Epithalamion (Gk meaning ‘at the bridal chamber’) is a song or poem sung outside the bride’s room on her wedding night.
Sappho is believed to have been the first poet to use it as a literary form. Theocritus wrote one; so, among other Latin poets, did Catullus. At the Renaissance, poets revived the form and many created memorable epithalamia: Tasso, Ronsard, and du Bellay, to name three Europeans; and in England Sir Philip Sidney, Edmund Spenser, John Donne, Ben Jonson, Robert Herrick, Andrew Marvell, Richard Crashaw, and JohnDryden. By general agreement one of the finest of all is Spenser’s.
The traditional conventions of this form required the circumstances of a wedding, the events of the wedding day, and the celebration by the poet of the married couple’s experience.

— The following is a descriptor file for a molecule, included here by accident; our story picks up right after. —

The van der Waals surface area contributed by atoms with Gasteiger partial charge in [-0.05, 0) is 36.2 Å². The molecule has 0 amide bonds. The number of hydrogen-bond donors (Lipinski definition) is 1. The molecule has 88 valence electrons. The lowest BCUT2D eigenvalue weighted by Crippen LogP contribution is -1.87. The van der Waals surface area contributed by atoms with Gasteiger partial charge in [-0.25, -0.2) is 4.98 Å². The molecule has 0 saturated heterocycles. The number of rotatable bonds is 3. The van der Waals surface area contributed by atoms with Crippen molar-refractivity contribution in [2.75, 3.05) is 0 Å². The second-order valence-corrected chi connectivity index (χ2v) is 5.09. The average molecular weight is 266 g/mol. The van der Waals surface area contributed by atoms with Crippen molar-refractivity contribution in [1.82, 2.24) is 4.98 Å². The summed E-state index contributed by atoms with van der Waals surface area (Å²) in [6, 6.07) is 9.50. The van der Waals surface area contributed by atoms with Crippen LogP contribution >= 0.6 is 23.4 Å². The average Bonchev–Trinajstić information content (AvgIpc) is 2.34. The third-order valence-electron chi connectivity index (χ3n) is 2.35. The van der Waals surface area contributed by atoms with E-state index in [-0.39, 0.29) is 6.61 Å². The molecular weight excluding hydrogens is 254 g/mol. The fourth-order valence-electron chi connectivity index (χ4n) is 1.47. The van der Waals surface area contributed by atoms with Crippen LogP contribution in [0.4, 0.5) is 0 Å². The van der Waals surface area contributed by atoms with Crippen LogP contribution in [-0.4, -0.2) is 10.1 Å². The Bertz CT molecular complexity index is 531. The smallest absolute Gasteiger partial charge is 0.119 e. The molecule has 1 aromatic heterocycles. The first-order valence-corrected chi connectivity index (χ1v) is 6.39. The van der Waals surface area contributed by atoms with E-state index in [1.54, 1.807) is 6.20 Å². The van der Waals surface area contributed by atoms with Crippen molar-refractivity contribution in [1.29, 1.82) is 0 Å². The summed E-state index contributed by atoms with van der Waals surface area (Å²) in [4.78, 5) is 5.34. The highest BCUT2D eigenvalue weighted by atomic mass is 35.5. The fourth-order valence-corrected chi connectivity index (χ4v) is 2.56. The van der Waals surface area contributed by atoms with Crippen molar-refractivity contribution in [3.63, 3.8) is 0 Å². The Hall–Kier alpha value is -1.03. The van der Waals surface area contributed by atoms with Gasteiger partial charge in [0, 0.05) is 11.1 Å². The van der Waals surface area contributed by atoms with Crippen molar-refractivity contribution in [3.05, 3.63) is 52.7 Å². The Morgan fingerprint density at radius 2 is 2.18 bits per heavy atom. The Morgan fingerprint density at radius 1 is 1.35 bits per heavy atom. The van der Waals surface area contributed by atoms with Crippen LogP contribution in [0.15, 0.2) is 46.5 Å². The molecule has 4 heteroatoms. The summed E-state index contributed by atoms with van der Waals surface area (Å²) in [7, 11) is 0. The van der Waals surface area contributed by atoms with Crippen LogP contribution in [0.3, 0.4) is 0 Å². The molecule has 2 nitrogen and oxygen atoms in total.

Spenser may have written Epithalamion in honour of his own wedding (1594). Sir John Suckling (1609-42) wrote an agreeable parody of such songs called A Ballad upon a Wedding. After Dryden, the epithalamion went out of fashion. Much later, at the beginning of the 19th c., Shelley wrote an Epithalamium (the -ium ending is the Latin form) and Tennyson closed In Memoriam with an epithalamion.